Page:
La Barrosa: a Partial Descent (Bajos del Toro, Costa Rica)

(Originally posted here)
(Follow up media release here)

Party : Daniele Rocchi & Scott Trescott (The Toros), Felix Ossig-Bonanno & Fernando Fraire Tirado (The Visitors), and Recardo Cerdas (The Tico).

After two weeks of exploring Costa Rican cañóns, having trouble renting a new car (it turns out credit cards have their place, but if you rent one car, and then don’t have a a sufficient credit limit for the deposit on the next, it sucks!), we hit up a couple of beaches on the Guanacaste coast: Sámara, and my preferred, Buenavista. Fernando went surfing and met some people. I got eaten by sand flies and did some writing in the car.

The weather unexpectedly made a turn for the better, and we were finally invited on a canyoning trip. It was with the Toros team, and of an exploratory nature. The weather was supposed to be great, and we thinking to decline the offer and run Mordor… It was a hard choice… Be part of a potential first descent, or run arguably the best route in Costa Rica? We had a small weather window.

By the time we got to Scott’s place to return the rope (we’d only used it once… In río Seco… And it es two short!)… he was asleep… Prob because they were planning to meet at 4am… After eating, we decided to join them. Some rushed shopping and eventually we were searching for a place to sleep. It ended up being the side of a random dirt road on route to the meeting spot in Marsella.

Grumpily waking at 3am I roused Fernando (couldn’t it be the other way round for once!), and waited only a short time for him to pack… Maybe because I decided to time him… 22mins… (40mins for Mordor the following day).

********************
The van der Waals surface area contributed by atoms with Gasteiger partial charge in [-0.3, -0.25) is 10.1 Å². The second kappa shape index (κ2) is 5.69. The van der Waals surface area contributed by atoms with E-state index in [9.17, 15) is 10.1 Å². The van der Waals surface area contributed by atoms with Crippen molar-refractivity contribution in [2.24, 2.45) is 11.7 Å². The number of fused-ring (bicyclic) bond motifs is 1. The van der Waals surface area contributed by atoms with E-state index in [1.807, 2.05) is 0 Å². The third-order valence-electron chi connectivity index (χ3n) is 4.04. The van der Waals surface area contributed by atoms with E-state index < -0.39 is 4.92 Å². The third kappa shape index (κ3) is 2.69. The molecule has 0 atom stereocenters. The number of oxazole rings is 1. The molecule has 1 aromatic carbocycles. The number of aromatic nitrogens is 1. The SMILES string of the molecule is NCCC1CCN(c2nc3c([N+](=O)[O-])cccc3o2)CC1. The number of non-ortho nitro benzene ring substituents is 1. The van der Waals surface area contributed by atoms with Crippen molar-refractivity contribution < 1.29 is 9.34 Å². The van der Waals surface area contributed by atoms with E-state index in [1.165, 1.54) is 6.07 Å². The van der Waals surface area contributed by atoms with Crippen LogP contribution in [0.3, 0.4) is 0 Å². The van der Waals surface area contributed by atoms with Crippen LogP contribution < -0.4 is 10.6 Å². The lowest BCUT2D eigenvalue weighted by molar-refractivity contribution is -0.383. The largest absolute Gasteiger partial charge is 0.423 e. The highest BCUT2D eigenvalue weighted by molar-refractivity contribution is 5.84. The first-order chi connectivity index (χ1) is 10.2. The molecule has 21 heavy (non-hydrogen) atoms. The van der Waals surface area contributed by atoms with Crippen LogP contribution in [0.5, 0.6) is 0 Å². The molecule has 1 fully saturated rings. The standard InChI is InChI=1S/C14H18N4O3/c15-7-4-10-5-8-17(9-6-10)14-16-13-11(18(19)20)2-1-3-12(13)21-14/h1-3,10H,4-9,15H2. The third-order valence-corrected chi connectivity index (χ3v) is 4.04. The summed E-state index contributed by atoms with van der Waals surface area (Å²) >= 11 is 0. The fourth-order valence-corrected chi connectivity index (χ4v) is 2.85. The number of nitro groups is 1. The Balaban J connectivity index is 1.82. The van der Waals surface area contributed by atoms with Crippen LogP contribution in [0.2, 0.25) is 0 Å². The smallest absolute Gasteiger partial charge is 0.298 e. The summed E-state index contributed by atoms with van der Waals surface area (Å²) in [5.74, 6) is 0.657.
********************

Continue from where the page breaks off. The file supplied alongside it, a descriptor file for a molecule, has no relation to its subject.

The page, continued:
We pulled up early at the meeting spot and almost immediately Scott drove past. We followed him up to the farm house of Don Carlos. I was supprised he came to meet us.

Soon Daniele and Recardo arrived. Gear was returned, sorted and packed and soon we jumped into the back of Don’s ute and headed down the rd (the access for the hydroelectric at the bottom of Gatta Fiera), and began hiking up the ridge.

The trail had been blazed two or three times but was still very slippery. We were walking through a national park, but the land was in limbo, apparently the government hadn’t yet paid the landowners so it was technically still private. One land owner wouldn’t grant us permission, forcing us on a more circuitous route. We went up and down crossing ridges and rivers the bothersome flies actually matting Fernando’s hair with blood and the terrain destroying one of Recardos shoes. After nearly 4.5hrs we arrived at La Barrosa.